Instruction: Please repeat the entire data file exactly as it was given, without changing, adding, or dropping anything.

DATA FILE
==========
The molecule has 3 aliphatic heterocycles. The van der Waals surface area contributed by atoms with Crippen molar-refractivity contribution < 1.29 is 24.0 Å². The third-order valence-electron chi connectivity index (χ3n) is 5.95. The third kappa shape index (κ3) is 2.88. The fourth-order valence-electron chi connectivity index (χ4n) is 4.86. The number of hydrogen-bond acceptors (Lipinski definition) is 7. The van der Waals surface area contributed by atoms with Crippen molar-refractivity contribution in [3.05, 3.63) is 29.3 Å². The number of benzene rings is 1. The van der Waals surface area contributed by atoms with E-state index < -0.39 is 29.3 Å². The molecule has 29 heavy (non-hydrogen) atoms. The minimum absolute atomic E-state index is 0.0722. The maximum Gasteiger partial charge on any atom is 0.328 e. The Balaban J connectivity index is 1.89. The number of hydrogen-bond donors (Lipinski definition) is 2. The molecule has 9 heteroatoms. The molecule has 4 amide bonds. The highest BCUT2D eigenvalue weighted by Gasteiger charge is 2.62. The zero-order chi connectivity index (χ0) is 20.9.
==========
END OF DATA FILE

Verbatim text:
The molecule has 3 aliphatic heterocycles. The van der Waals surface area contributed by atoms with Crippen molar-refractivity contribution < 1.29 is 24.0 Å². The third-order valence-electron chi connectivity index (χ3n) is 5.95. The third kappa shape index (κ3) is 2.88. The fourth-order valence-electron chi connectivity index (χ4n) is 4.86. The number of hydrogen-bond acceptors (Lipinski definition) is 7. The van der Waals surface area contributed by atoms with Crippen molar-refractivity contribution in [3.05, 3.63) is 29.3 Å². The number of benzene rings is 1. The van der Waals surface area contributed by atoms with E-state index < -0.39 is 29.3 Å². The molecule has 29 heavy (non-hydrogen) atoms. The minimum absolute atomic E-state index is 0.0722. The maximum Gasteiger partial charge on any atom is 0.328 e. The Balaban J connectivity index is 1.89. The number of hydrogen-bond donors (Lipinski definition) is 2. The molecule has 9 heteroatoms. The molecule has 4 amide bonds. The highest BCUT2D eigenvalue weighted by Gasteiger charge is 2.62. The zero-order chi connectivity index (χ0) is 20.9.